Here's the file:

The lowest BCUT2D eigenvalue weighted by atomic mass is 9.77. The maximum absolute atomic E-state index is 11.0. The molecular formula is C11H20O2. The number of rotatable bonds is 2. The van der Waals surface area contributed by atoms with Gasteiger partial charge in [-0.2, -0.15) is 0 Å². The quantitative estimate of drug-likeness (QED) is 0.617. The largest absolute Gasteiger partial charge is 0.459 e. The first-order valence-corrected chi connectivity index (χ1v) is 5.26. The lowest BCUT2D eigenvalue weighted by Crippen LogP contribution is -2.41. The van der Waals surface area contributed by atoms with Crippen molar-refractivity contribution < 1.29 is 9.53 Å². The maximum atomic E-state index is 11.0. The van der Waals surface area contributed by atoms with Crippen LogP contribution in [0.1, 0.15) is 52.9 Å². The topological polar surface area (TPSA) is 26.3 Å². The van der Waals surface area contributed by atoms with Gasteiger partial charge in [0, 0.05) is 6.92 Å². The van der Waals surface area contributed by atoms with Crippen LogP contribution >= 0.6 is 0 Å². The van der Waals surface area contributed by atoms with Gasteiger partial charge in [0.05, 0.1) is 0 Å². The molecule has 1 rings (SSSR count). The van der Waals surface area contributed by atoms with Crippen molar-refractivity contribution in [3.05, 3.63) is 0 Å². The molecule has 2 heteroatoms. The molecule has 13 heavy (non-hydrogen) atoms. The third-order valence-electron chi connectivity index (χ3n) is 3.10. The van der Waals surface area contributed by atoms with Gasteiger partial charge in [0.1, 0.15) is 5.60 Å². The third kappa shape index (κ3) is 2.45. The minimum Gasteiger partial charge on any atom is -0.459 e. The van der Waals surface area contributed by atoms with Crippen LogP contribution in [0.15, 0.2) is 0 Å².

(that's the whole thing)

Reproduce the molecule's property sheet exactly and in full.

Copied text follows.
The lowest BCUT2D eigenvalue weighted by atomic mass is 9.77. The maximum absolute atomic E-state index is 11.0. The molecular formula is C11H20O2. The number of rotatable bonds is 2. The van der Waals surface area contributed by atoms with Gasteiger partial charge in [-0.2, -0.15) is 0 Å². The quantitative estimate of drug-likeness (QED) is 0.617. The largest absolute Gasteiger partial charge is 0.459 e. The first-order valence-corrected chi connectivity index (χ1v) is 5.26. The lowest BCUT2D eigenvalue weighted by Crippen LogP contribution is -2.41. The van der Waals surface area contributed by atoms with Crippen molar-refractivity contribution < 1.29 is 9.53 Å². The maximum atomic E-state index is 11.0. The van der Waals surface area contributed by atoms with Crippen LogP contribution in [0.1, 0.15) is 52.9 Å². The topological polar surface area (TPSA) is 26.3 Å². The van der Waals surface area contributed by atoms with Gasteiger partial charge in [0, 0.05) is 6.92 Å². The van der Waals surface area contributed by atoms with Crippen LogP contribution >= 0.6 is 0 Å². The van der Waals surface area contributed by atoms with Gasteiger partial charge in [0.05, 0.1) is 0 Å². The molecule has 1 rings (SSSR count). The van der Waals surface area contributed by atoms with Crippen molar-refractivity contribution in [3.05, 3.63) is 0 Å². The molecule has 2 heteroatoms. The molecule has 13 heavy (non-hydrogen) atoms. The third-order valence-electron chi connectivity index (χ3n) is 3.10. The van der Waals surface area contributed by atoms with Gasteiger partial charge in [0.1, 0.15) is 5.60 Å². The third kappa shape index (κ3) is 2.45. The minimum Gasteiger partial charge on any atom is -0.459 e. The van der Waals surface area contributed by atoms with Crippen LogP contribution in [0.15, 0.2) is 0 Å².